The Ulster County Legislature last week cleared the path to potentially double the county’s occupancy tax from 2 percent to 4 percent, approving a home rule request to the state. The measure passed 15-5, with Democrat Kathy Nolan (Towns of Denning, Hardenburgh, Olive and Shandaken) joining the four Republicans present in opposition. Minority Leader Ken Ronk (Shawangunk), Gina Hansut (Towns of Lloyd and Marlborough) and Herbert Litts (Towns of Lloyd and Plattekill) were not in attendance.
The occupancy tax increase would affect all hotel, motel and short-term rentals in the county, the latter including those listed on websites like AirBnb. The proposal drew heat from some members of the public, particularly those who said the local hotel industry is still feeling the effects of the COVID-19 pandemic, which began three years ago this month.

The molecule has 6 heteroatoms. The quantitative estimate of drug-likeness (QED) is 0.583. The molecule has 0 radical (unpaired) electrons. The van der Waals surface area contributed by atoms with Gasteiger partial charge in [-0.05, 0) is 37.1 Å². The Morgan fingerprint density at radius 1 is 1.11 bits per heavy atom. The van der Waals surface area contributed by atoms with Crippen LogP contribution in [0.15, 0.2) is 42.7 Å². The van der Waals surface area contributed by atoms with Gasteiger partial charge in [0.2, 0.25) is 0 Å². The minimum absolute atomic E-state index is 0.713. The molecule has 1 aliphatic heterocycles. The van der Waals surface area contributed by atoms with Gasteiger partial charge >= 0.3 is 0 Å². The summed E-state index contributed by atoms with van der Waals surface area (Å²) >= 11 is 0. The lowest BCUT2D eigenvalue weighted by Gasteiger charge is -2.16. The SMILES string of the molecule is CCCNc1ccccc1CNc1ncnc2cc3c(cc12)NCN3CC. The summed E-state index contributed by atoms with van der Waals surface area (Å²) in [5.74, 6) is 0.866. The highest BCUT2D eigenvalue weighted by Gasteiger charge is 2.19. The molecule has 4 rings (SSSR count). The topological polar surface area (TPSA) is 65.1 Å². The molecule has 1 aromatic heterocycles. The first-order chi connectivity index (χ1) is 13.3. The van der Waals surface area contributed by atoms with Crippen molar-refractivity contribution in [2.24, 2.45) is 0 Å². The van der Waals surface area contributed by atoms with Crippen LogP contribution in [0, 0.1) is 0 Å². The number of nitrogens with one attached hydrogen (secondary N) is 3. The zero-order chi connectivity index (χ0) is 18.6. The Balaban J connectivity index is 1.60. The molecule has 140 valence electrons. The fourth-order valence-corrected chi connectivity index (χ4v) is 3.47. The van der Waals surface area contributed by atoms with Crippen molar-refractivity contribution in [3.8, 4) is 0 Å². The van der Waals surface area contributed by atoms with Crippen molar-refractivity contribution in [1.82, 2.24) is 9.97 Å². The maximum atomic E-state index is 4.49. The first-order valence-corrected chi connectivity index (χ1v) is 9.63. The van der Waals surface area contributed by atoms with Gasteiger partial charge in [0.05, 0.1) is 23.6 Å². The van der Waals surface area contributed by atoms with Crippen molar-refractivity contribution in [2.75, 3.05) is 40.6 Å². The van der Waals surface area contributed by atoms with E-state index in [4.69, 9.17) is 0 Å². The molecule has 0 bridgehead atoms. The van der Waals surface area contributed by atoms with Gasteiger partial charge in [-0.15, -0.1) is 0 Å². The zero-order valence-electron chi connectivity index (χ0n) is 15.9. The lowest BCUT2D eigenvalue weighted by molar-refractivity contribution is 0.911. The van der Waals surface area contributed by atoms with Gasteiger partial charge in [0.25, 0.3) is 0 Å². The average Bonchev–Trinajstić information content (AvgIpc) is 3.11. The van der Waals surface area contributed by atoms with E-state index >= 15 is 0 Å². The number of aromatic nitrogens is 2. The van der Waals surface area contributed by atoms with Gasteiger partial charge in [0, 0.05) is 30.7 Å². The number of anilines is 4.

“The hospitality industry found itself on its butt over the pandemic, said Raleigh Green, a member of Ulster Strong, an advocacy group that supports sustainable business opportunities in the county. “This is not the time to be taxing that very vulnerable industry.”
Steve Turk, owner of Rocking Horse Ranch in Highland, agreed.
“This top-line-only tax unequivocally disrupts our ability to stay competitive in the family destination travel market,” said Turk.
The resolution’s sponsor, Joseph Maloney (D-Saugerties), said he didn’t believe increasing the occupancy tax to 4 percent would hurt the local hospitality industry.
“I don’t think it deters anyone from staying around here,” Maloney said. “And if it does deter someone from staying in an AirBnb, good; it’ll get turned back into a rental.”
Supporters of the proposal said a 4 percent occupancy tax was modest compared to other communities, pointing out that the State of Pennsylvania has a 7 percent occupancy tax. More locally, the City of Newburgh’s occupancy tax will be set at 5 percent starting on Saturday, April 1.
An occupancy tax increase is not guaranteed in Ulster County. If the New York State Legislature approves the request, it would then come back to the County Legislature for a vote on the increase.